She found her belongings in a sealed case mounted to the wall. There was a recovery fee linked to the lock. She paid it in the interest of expediency. Inside were her police issued uniform, including a repaired set of ballistic armored pants and her regulation side arm.
“Zai, are there any personnel here?” Ai asked.
“This medi-shop has a staff of six,” Zai said.
“Did any of them help with my transport or was it all automated?” Ai asked.
“One of the orderlies helped carry you in and corrected the repair arms when they froze up,” Zai said.
“Are they still around?” Ai asked.
“Yes, they’re still on duty for two more hours,” Zai said.
“Glitch the payment system for the personal effects box then and recall the funds we transferred.”
Ai exited the small room and found herself in the lobby of the medi-shop. There were nine other service rooms, all empty in the small storefront operation.
With the advent of cheap bio-tech, the big hospitals of yesteryear had given way to cheap bio-tech repair centers and the exclusive full-service medical resorts the wealthy enjoyed access to.
“Ready to go?” Curtweather asked.
“One second,” Ai said, spying her target emerging from one of the empty service rooms.
“Excuse me, are you an employee here?,” she asked, catching the orderlies attention. The woman was old, and not especially well off given how few cosmetic alterations her bio-tech provided.
“Take any billing complaints up with the head office,” the woman said.
“It’s not a complaint,” Ai said. “The box with my belongings popped open when I went to pay.”
“That’s what they usually do,” the woman said.
“Except it didn’t take my payment,” Ai said. “So I was wondering if I deposit the money through you?”
“Why?” the woman asked.
“Because I know how flakey hospitals can be,” Ai said.. “If your parent corp doesn’t get their money, they’ll put a blacklist on my account, and I don’t have the money to get that removed.”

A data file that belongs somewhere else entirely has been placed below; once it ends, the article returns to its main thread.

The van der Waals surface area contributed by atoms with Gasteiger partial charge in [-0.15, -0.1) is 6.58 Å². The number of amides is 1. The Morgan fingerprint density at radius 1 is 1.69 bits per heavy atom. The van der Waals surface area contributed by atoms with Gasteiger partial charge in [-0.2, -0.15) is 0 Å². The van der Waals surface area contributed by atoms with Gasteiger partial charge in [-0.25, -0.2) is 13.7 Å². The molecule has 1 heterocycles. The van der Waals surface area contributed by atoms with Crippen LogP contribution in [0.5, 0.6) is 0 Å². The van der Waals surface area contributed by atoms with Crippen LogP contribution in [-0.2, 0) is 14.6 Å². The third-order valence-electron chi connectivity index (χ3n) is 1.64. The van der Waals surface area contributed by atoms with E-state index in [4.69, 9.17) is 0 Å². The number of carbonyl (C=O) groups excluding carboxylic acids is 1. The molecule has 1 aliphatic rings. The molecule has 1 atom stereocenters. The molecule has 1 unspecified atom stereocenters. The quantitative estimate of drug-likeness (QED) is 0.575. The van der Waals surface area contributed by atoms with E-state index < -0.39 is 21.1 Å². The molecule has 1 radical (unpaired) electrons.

“You’re a cop though?” the woman asked.
“I am but they don’t let us shoot the kind of people I’d need to if I wanted to get a medi-corp off my back.”
It was a joke but both Ai and the woman exchanged a longing look for homicide to be a viable alternative in that case. With a nod, Ai transferred the fee into Khalindi Sensivana’s account with a little extra added as a ‘Service Fee’.
“And the plan here is what exactly?” Zai asked
“Always good to have friendly contacts in unexpected places,” Ai said.
“What if she pockets the whole fee?” Zai asked.
“Then I’ve got a little bit of corruption to hold over her,” Ai said. “That’s almost better than a friend.”
The trip back to the station was free of any more NME attacks. No surprise there, berserk bio-monsters didn’t appear that frequently.
Ai spent the trip back pretending to listen to Curtweather’s deliberately horrible advice on how to approach her first after-incident report to their Captain. With her spare attention, she scoured the news feeds looking for references to herself in the reports on the NME attack, and any data she could collect on the Black Valkyries.
They were a mystery to everyone else, but that didn’t mean they had to be a mystery to her.
Ai was in the middle of parsing a report on the incident she’d been a part of, diving ever deeper into the fragmentary details that should have identified the woman who’d held her when she was injured when Curtweather jostled her shoulder.
“Get your head off the net, rookie, we’re here.”
In front of them a door with the words “Captain Grace James – GCPD Division 15” stood like the gate to a unique sort of hell.
“Greensmith, in. Curtweather, report to the Eye.” a heavy voice from inside the room said.
Ai entered as instructed and found her Captain waiting for her with a dour expression.
“Less than a week on the payroll and you’ve trashed one of our cruisers and hit our insurance with a major traumatic injury claim. Let’s talk about the wording on your resignation letter shall we?”